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The only way to truly change a person is by killing or maiming them, so stop.

Saturday, February 24, 2018

The Great Aspy

Posted by fxckfeelings on March 1, 2016

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Unlike severe autism, autism spectrum disorder is more a collection of differences than a disease. True, there are disabilities and moments of feeling alienated, but some abilities are enhanced, so it’s less like being broken and more like being Batman. So if you have Asperger traits, don’t make it your goal to be “normal.” Recognizing your weaknesses does not oblige you to eliminate them, but to learn how to use your strengths to manage them and be the person you are (and perhaps save Gotham, if you’re so inclined).

-Dr. Lastname

I’m over 60 and have just discovered/realized I am on the autism spectrum (what they used to call Asperger’s). I’ve spent my life trying to fit in to a neurotypical world. I’m also a little over a year divorced from someone who emotionally abused me for almost 20 years. Between these two things, I’m kind of reinventing myself. I’m already saying f*ck to ‘normal’ (neurotypical) and to society’s dictates for women my age, but that doesn’t mean I’m totally comfortable with what’s happening. My goal is to figure out how f*cked I am, and what can I do about it. 

We’ve written a lot about the pros and cons of receiving a diagnosis; sometimes, knowing exactly what ails you can help you to manage it better, but other times putting a name on something that was always there makes a once-manageable issue seem far more serious and dire. In other words, identifying a problem can create problems of its own.

So if you’ve felt vaguely outsider-y for over 60 years, then knowing exactly why doesn’t make you any more fucked than you were before; it just makes you easier to classify on a medical chart. You probably know what you need to know and don’t need expert advice, from me or any other MD.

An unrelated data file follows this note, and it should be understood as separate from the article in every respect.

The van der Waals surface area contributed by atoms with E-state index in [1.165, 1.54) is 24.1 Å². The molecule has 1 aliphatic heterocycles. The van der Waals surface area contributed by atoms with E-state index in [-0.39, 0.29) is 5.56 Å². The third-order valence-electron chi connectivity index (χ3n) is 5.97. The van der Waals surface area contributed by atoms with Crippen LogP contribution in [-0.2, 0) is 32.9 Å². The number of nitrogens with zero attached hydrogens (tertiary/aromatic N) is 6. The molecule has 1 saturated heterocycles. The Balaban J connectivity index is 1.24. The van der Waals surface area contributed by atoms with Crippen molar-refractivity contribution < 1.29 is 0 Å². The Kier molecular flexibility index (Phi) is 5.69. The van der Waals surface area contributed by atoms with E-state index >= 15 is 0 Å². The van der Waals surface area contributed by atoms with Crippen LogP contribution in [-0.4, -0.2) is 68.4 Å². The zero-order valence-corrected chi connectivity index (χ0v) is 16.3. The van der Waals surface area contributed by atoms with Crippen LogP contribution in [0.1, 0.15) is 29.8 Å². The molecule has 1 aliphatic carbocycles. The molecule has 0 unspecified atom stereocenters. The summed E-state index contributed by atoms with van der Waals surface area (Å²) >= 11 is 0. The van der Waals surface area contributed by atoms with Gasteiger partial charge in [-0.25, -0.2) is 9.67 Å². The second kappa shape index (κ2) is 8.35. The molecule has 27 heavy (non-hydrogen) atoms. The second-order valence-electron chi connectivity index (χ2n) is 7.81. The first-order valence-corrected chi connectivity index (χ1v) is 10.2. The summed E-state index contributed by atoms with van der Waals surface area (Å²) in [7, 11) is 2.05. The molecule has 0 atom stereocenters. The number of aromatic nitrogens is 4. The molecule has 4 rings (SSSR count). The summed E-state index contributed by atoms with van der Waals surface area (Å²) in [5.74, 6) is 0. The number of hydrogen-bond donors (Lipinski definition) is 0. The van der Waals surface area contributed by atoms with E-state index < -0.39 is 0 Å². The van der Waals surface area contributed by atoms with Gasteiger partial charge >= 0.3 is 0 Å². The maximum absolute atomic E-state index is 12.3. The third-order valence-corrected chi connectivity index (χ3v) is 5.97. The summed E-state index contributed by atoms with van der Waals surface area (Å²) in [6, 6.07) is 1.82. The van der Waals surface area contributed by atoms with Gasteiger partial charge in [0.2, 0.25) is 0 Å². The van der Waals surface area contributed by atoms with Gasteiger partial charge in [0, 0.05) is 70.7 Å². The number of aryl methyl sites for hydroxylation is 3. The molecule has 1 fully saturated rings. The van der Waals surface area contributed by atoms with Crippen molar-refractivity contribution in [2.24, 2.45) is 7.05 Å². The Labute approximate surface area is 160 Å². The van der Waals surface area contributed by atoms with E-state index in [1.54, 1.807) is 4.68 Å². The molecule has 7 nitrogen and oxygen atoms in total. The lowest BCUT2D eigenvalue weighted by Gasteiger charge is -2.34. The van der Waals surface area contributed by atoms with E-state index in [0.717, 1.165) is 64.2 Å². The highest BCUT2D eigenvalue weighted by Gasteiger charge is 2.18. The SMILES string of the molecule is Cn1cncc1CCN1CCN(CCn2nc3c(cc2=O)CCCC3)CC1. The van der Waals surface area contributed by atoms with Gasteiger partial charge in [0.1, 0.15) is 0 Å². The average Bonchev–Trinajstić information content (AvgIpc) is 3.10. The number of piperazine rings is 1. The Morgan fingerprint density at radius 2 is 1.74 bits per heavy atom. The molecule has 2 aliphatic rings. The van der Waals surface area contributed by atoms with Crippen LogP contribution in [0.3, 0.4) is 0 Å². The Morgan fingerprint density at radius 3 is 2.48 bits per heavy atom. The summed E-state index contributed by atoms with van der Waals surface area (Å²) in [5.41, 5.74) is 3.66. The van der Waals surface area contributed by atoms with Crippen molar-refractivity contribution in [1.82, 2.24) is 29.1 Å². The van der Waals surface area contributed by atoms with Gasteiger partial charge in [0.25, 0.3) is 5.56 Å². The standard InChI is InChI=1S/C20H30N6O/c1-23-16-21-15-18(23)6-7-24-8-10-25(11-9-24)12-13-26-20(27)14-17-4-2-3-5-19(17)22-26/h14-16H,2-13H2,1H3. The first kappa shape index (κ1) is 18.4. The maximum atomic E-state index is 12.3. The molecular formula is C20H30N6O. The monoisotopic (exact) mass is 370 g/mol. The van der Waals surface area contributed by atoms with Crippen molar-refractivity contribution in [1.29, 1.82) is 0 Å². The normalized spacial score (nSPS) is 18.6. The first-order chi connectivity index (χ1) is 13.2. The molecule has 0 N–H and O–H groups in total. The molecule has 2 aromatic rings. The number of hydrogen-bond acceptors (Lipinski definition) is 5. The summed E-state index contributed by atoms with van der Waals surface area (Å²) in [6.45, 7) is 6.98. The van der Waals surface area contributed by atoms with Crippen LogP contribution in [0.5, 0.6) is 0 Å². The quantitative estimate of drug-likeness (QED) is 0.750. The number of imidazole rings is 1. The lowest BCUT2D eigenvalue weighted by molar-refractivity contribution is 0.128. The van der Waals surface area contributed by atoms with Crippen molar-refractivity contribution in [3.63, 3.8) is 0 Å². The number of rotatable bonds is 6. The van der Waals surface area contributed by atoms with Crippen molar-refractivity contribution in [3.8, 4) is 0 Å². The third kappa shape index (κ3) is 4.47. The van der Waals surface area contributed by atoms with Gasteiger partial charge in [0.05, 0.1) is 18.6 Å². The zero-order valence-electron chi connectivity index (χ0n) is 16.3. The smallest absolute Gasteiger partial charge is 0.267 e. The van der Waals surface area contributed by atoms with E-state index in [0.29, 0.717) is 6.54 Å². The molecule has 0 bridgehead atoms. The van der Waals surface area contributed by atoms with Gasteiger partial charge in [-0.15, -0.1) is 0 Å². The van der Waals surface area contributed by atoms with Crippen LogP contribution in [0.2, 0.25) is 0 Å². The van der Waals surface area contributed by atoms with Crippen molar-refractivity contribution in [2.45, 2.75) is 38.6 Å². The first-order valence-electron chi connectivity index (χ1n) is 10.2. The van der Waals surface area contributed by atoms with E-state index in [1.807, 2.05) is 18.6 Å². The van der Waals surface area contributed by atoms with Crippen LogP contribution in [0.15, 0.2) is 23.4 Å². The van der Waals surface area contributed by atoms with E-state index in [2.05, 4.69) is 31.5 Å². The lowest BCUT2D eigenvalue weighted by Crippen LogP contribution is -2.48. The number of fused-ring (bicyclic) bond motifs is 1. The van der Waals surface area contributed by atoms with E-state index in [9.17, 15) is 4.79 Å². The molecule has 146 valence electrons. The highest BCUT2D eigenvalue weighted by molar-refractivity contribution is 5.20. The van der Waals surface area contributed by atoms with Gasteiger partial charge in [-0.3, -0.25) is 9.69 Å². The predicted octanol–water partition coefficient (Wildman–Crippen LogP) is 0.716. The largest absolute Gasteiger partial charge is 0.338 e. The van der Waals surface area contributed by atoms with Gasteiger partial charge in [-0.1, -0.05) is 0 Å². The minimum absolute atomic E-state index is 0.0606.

For example, you know you don’t have a knack for picking the right partner or protecting yourself from mistreatment, but, with experience, you were able to identify the problem and do what’s necessary. That’s a great beginning. The next step is to ask yourself about the experiences and activities that you always found most meaningful and necessary.

Excluding your ex, determine whether you have a circle of friends you can trust, or whether loneliness is an issue. Consider whether you’d be happier with different work, or whether you’re looking forward to retirement. Hopefully, you’ll find that your work and social style have always reflected your real personality rather than a desire to act like everyone else. If they don’t, a knowledgeable therapist or Asperger support group may steer you towards embracing what comes naturally.

Given your marital experience, you might wonder whether any of your current friendships or family relationships is abusive. If  in doubt, elicit input from friends or a therapist. As someone who was overly attached to one bad relationship, you may have made the same mistake with others.

You may not feel comfortable finding yourself reexamining your life at this stage, but you may also find that you’re stronger and wiser, and that your life is much better with your marriage behind you. Understanding your unique strengths and weaknesses helps you to protect yourself and know when to ask for advice.

With luck, even if you happen to feel uncomfortable, you’ll find that you’re more comfortable with your neuro-atypical style, and ready to make decisions that will tailor the next part of your life to your needs. You’re going to be fine; it’s neurotypicality that can go f*ck itself.


“It feels funny to come to understand my personality differences and weaknesses in my seventh decade, but I will accept and celebrate those differences and draw on experience and advice to improve my ability to manage relationships.”

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